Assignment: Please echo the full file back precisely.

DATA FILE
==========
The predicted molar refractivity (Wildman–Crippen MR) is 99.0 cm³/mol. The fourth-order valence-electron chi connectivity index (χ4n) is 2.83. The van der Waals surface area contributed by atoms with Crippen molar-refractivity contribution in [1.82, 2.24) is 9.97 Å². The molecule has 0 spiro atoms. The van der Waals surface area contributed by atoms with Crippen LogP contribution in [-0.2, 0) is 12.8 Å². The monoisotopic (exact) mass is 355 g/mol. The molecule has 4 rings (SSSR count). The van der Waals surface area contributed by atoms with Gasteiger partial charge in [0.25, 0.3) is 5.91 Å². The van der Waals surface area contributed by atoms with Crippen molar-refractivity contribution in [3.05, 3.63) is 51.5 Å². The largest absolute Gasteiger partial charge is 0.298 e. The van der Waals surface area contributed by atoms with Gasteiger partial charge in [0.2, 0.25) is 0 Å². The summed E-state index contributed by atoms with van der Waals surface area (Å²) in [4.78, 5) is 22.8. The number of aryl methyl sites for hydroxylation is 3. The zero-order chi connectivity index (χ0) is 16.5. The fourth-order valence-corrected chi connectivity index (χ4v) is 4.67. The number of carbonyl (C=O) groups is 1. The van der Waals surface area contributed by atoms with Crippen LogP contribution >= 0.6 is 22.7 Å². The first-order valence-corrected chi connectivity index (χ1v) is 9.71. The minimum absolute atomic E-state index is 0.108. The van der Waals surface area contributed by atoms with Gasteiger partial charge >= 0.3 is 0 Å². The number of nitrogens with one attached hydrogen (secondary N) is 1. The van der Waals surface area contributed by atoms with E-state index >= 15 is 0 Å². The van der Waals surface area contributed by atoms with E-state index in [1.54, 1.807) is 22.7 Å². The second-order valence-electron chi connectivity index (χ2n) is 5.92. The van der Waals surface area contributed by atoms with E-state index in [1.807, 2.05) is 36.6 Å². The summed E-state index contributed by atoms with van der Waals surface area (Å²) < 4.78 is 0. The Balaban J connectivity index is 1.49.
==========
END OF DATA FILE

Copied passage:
The predicted molar refractivity (Wildman–Crippen MR) is 99.0 cm³/mol. The fourth-order valence-electron chi connectivity index (χ4n) is 2.83. The van der Waals surface area contributed by atoms with Crippen molar-refractivity contribution in [1.82, 2.24) is 9.97 Å². The molecule has 0 spiro atoms. The van der Waals surface area contributed by atoms with Crippen LogP contribution in [-0.2, 0) is 12.8 Å². The monoisotopic (exact) mass is 355 g/mol. The molecule has 4 rings (SSSR count). The van der Waals surface area contributed by atoms with Gasteiger partial charge in [0.25, 0.3) is 5.91 Å². The van der Waals surface area contributed by atoms with Crippen molar-refractivity contribution in [3.05, 3.63) is 51.5 Å². The largest absolute Gasteiger partial charge is 0.298 e. The van der Waals surface area contributed by atoms with Gasteiger partial charge in [0.2, 0.25) is 0 Å². The summed E-state index contributed by atoms with van der Waals surface area (Å²) in [4.78, 5) is 22.8. The number of aryl methyl sites for hydroxylation is 3. The zero-order chi connectivity index (χ0) is 16.5. The fourth-order valence-corrected chi connectivity index (χ4v) is 4.67. The number of carbonyl (C=O) groups is 1. The van der Waals surface area contributed by atoms with Crippen LogP contribution >= 0.6 is 22.7 Å². The first-order valence-corrected chi connectivity index (χ1v) is 9.71. The minimum absolute atomic E-state index is 0.108. The van der Waals surface area contributed by atoms with Gasteiger partial charge >= 0.3 is 0 Å². The number of nitrogens with one attached hydrogen (secondary N) is 1. The van der Waals surface area contributed by atoms with E-state index >= 15 is 0 Å². The van der Waals surface area contributed by atoms with E-state index in [1.54, 1.807) is 22.7 Å². The second-order valence-electron chi connectivity index (χ2n) is 5.92. The van der Waals surface area contributed by atoms with E-state index in [1.807, 2.05) is 36.6 Å². The summed E-state index contributed by atoms with van der Waals surface area (Å²) < 4.78 is 0. The Balaban J connectivity index is 1.49.